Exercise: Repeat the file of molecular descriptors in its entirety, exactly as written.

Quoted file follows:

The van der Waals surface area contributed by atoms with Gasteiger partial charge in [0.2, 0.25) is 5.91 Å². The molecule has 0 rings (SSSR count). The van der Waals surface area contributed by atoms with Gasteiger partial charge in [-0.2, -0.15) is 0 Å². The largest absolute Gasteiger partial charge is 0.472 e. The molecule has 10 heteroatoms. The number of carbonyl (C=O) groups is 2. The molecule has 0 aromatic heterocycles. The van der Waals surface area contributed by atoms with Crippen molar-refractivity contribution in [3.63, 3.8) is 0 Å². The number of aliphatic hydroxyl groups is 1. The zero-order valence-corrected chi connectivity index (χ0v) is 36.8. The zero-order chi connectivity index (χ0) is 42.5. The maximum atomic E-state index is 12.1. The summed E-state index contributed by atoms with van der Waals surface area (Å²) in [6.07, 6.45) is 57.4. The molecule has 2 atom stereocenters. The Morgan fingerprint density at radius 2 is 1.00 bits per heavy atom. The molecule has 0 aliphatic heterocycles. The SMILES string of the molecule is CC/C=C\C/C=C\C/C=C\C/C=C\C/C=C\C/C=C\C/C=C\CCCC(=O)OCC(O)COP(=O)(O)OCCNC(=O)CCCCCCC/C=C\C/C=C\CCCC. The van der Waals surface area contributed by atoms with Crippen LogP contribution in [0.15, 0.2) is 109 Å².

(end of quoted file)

The van der Waals surface area contributed by atoms with Gasteiger partial charge in [0.2, 0.25) is 5.91 Å². The molecule has 0 rings (SSSR count). The van der Waals surface area contributed by atoms with Gasteiger partial charge in [-0.2, -0.15) is 0 Å². The largest absolute Gasteiger partial charge is 0.472 e. The molecule has 10 heteroatoms. The number of carbonyl (C=O) groups is 2. The molecule has 0 aromatic heterocycles. The van der Waals surface area contributed by atoms with Crippen molar-refractivity contribution in [3.63, 3.8) is 0 Å². The number of aliphatic hydroxyl groups is 1. The zero-order valence-corrected chi connectivity index (χ0v) is 36.8. The zero-order chi connectivity index (χ0) is 42.5. The maximum atomic E-state index is 12.1. The summed E-state index contributed by atoms with van der Waals surface area (Å²) in [6.07, 6.45) is 57.4. The molecule has 2 atom stereocenters. The Morgan fingerprint density at radius 2 is 1.00 bits per heavy atom. The molecule has 0 aliphatic heterocycles. The SMILES string of the molecule is CC/C=C\C/C=C\C/C=C\C/C=C\C/C=C\C/C=C\C/C=C\CCCC(=O)OCC(O)COP(=O)(O)OCCNC(=O)CCCCCCC/C=C\C/C=C\CCCC. The van der Waals surface area contributed by atoms with Crippen LogP contribution in [0.15, 0.2) is 109 Å².